Currently this QD’s are being mass produced for example by Nanoco is a nanotechnology company located in Manchester, United Kingdom that uses a molecular seeding method adapted for other compound semiconductor materials, which have similar optical properties to those of CdSe quantum dots (such as the family of III-V materials), but do not contain heavy metals. So the possibilities for the implementation of this technology on devices that are in constant contact with humans are infinite, if new alternatives like this are implemented in future designs.
Conclusion Self-sustaining technology is the end goal for these nanogenerators; this can lead to a green revolution in technology and reduce the emissions into our atmosphere. Currently, quantum dots are beginning to show amazing properties that may one day replace batteries and carbon- based energy production. Unfortunately, the current process for the synthesis of quantum dots generates too much solvent waste and uses too much power, but there is research trying to quantify the environmental impact and reduce it.
Since quantum dots are an emerging technology, the production and utilization may drastically change in the coming years and hopefully a strong emphasis on low environmental impact will be on the forefront. Meanwhile this technology is being introduced in the solar energy production and medical procedures like targeting cell and biomarkers, giving results that promise a change in the way energy is produced. References 1. Tian, B. Z. ; Zheng, X. L. ; Kempa, T. J. ; Fang, Y. ; Yu, N. F. ; Yu, G. H. ; Huang, J. L. ; Lieber, C. M. , Coaxial silicon nanowires as solar cells and nanoelectronic power sources.
Nature 2007, 449 (7164), 885-U8. 2. Peng, K. Q. ; Wang, X. ; Lee, S. T. , Silicon nanowire array photoelectrochemical solar cells. Applied Physics Letters 2008, 92 (16). 3. Sivakov, V. ; Andra, G. ; Gawlik, A. ; Berger, A. ; Plentz, J. ; Falk, F. ; Christiansen, S. H. , Silicon Nanowire-Based Solar Cells on Glass: Synthesis, Optical Properties, and Cell Parameters. Nano Letters 2009, 9 (4), 1549-1554. 4. Tian, B. ; Kempa, T. J. ; Lieber, C. M. , Single nanowire photovoltaics. Chemical Society Reviews 2009, 38 (1), 16-24. 5. Tsakalakos, L. ; Balch, J. ; Fronheiser, J. Korevaar, B. A. ; Sulima, O. ; Rand, J. , Silicon nanowire solar cells. Applied Physics Letters 2007, 91 (23). 6. Yang, R. S. ; Qin, Y. ; Dai, L. M. ; Wang, Z. L. , Power generation with laterally packaged piezoelectric fine wires. Nat. Nanotechnol. 2009, 4 (1), 34-39. 7. Lee, M. ; Yang, R. ; Li, C. ; Wang, Z. L. , Nanowire-Quantum Dot Hybridized Cell for Harvesting Sound and Solar Energies. J. Phys. Chem. Lett. 2010, 1 (19), 2929-2935. 8. Sengul, H; Thomas T. , An environmental impact assessment of quantum dot photovoltaics from raw material acquisition through use.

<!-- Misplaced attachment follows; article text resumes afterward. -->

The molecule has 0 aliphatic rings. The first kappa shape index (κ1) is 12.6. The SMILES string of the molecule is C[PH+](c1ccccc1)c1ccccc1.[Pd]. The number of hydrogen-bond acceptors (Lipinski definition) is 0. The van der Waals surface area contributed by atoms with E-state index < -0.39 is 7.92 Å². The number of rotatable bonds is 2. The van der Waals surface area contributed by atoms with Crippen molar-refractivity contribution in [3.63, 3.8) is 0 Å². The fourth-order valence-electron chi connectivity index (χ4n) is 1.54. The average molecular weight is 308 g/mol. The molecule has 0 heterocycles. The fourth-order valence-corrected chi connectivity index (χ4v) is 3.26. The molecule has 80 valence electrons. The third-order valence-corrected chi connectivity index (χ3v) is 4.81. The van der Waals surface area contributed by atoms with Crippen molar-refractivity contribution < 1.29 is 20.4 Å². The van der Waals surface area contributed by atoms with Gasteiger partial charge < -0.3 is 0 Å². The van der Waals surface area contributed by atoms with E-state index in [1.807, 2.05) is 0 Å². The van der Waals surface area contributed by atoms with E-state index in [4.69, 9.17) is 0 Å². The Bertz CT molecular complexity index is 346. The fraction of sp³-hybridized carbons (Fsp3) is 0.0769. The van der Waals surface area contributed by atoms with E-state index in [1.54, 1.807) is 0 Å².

Journal of Cleaner Production. 2011, 19, 21-31. 9. Ken-Tye Yong, Indrajit Roy, Rui Hu, Hong Ding, Hongxing Cai, Jing Zhu, Xihe Zhang, Earl J. Bergey and Paras N. Prasad; Synthesis of ternary CuInS2/ZnS quantum dot bioconjugates and their applications for targeted cancer bioimaging, Integr. Biol. , 2010, 2, 121-129 10. www. nonoco. com 11. K. -T. Yong, H. Ding, I. Roy, W. -C. Law, E. J. Bergey, A. Maitra and P. N. Prasad, ACS Nano, 2009, 3, 502. 12. Y. Su, Y. He, H. Lu, L. Sai, Q. Li, W. Li, L. Wang, P. Shen, Q. Huang and C. Fan, Biomaterials, 2009, 30, 19.